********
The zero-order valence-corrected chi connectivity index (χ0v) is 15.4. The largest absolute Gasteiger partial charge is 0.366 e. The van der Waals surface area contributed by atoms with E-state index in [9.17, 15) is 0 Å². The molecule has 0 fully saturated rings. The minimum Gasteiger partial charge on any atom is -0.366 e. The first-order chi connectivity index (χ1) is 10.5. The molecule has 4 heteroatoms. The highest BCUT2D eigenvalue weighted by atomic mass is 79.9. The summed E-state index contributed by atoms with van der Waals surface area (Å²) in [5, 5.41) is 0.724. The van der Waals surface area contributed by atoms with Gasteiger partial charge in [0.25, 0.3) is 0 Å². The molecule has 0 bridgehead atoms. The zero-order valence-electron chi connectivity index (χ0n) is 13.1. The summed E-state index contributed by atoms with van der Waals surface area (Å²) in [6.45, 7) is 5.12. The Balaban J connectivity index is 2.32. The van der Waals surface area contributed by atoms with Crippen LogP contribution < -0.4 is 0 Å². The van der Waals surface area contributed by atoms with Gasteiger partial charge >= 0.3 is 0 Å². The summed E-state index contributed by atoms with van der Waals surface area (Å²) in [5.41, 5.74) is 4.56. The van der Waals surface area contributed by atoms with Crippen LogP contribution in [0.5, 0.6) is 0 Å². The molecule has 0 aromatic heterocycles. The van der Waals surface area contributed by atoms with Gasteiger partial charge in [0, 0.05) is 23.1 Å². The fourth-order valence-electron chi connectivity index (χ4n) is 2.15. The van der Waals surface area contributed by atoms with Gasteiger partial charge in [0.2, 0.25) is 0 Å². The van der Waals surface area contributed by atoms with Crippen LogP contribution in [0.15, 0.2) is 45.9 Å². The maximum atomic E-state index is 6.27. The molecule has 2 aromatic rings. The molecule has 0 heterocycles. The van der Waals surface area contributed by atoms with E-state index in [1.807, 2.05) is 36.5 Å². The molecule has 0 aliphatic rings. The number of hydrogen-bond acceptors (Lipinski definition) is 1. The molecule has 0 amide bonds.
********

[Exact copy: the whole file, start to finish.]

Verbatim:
The zero-order valence-corrected chi connectivity index (χ0v) is 15.4. The largest absolute Gasteiger partial charge is 0.366 e. The van der Waals surface area contributed by atoms with E-state index in [9.17, 15) is 0 Å². The molecule has 0 fully saturated rings. The minimum Gasteiger partial charge on any atom is -0.366 e. The first-order chi connectivity index (χ1) is 10.5. The molecule has 4 heteroatoms. The highest BCUT2D eigenvalue weighted by atomic mass is 79.9. The summed E-state index contributed by atoms with van der Waals surface area (Å²) in [5, 5.41) is 0.724. The van der Waals surface area contributed by atoms with Gasteiger partial charge in [0.25, 0.3) is 0 Å². The molecule has 0 bridgehead atoms. The zero-order valence-electron chi connectivity index (χ0n) is 13.1. The summed E-state index contributed by atoms with van der Waals surface area (Å²) in [6.45, 7) is 5.12. The Balaban J connectivity index is 2.32. The van der Waals surface area contributed by atoms with Crippen LogP contribution < -0.4 is 0 Å². The van der Waals surface area contributed by atoms with Gasteiger partial charge >= 0.3 is 0 Å². The summed E-state index contributed by atoms with van der Waals surface area (Å²) in [5.41, 5.74) is 4.56. The van der Waals surface area contributed by atoms with Crippen LogP contribution in [0.5, 0.6) is 0 Å². The molecule has 0 aromatic heterocycles. The van der Waals surface area contributed by atoms with Gasteiger partial charge in [0, 0.05) is 23.1 Å². The fourth-order valence-electron chi connectivity index (χ4n) is 2.15. The van der Waals surface area contributed by atoms with Gasteiger partial charge in [0.2, 0.25) is 0 Å². The van der Waals surface area contributed by atoms with Crippen LogP contribution in [0.15, 0.2) is 45.9 Å². The maximum atomic E-state index is 6.27. The molecule has 2 aromatic rings. The molecule has 0 heterocycles. The van der Waals surface area contributed by atoms with E-state index in [1.807, 2.05) is 36.5 Å². The molecule has 0 aliphatic rings. The number of hydrogen-bond acceptors (Lipinski definition) is 1. The molecule has 0 amide bonds.